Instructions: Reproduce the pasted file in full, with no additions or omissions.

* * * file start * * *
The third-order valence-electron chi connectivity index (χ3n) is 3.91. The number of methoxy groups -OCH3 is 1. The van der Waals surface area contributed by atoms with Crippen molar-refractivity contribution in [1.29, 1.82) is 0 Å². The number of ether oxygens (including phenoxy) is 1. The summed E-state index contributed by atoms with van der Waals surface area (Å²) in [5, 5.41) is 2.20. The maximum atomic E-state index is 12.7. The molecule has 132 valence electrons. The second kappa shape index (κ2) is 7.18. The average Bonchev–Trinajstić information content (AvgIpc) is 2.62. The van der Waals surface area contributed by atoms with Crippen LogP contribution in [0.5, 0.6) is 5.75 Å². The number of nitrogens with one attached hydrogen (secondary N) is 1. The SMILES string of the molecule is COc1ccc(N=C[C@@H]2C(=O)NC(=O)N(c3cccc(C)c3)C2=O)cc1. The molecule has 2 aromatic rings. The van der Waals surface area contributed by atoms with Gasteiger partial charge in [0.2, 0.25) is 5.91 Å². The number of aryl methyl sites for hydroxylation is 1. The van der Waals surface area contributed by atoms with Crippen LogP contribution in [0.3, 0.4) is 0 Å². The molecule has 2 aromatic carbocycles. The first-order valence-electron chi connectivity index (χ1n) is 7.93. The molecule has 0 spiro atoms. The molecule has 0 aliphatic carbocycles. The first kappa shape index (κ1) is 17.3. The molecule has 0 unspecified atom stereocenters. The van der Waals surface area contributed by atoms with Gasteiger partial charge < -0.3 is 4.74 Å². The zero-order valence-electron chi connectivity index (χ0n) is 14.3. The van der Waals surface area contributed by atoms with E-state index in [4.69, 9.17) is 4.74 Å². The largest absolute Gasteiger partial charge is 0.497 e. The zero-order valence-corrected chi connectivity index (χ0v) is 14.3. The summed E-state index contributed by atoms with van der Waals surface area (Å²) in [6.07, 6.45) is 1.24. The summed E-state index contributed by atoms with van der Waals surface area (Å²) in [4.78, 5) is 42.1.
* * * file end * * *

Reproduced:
The third-order valence-electron chi connectivity index (χ3n) is 3.91. The number of methoxy groups -OCH3 is 1. The van der Waals surface area contributed by atoms with Crippen molar-refractivity contribution in [1.29, 1.82) is 0 Å². The number of ether oxygens (including phenoxy) is 1. The summed E-state index contributed by atoms with van der Waals surface area (Å²) in [5, 5.41) is 2.20. The maximum atomic E-state index is 12.7. The molecule has 132 valence electrons. The second kappa shape index (κ2) is 7.18. The average Bonchev–Trinajstić information content (AvgIpc) is 2.62. The van der Waals surface area contributed by atoms with Crippen LogP contribution in [0.5, 0.6) is 5.75 Å². The number of nitrogens with one attached hydrogen (secondary N) is 1. The SMILES string of the molecule is COc1ccc(N=C[C@@H]2C(=O)NC(=O)N(c3cccc(C)c3)C2=O)cc1. The molecule has 2 aromatic rings. The van der Waals surface area contributed by atoms with Gasteiger partial charge in [0.2, 0.25) is 5.91 Å². The number of aryl methyl sites for hydroxylation is 1. The van der Waals surface area contributed by atoms with Crippen LogP contribution in [0.3, 0.4) is 0 Å². The molecule has 2 aromatic carbocycles. The first-order valence-electron chi connectivity index (χ1n) is 7.93. The molecule has 0 spiro atoms. The molecule has 0 aliphatic carbocycles. The first kappa shape index (κ1) is 17.3. The molecule has 0 unspecified atom stereocenters. The van der Waals surface area contributed by atoms with Gasteiger partial charge < -0.3 is 4.74 Å². The zero-order valence-electron chi connectivity index (χ0n) is 14.3. The van der Waals surface area contributed by atoms with E-state index in [4.69, 9.17) is 4.74 Å². The largest absolute Gasteiger partial charge is 0.497 e. The zero-order valence-corrected chi connectivity index (χ0v) is 14.3. The summed E-state index contributed by atoms with van der Waals surface area (Å²) in [6.07, 6.45) is 1.24. The summed E-state index contributed by atoms with van der Waals surface area (Å²) in [4.78, 5) is 42.1.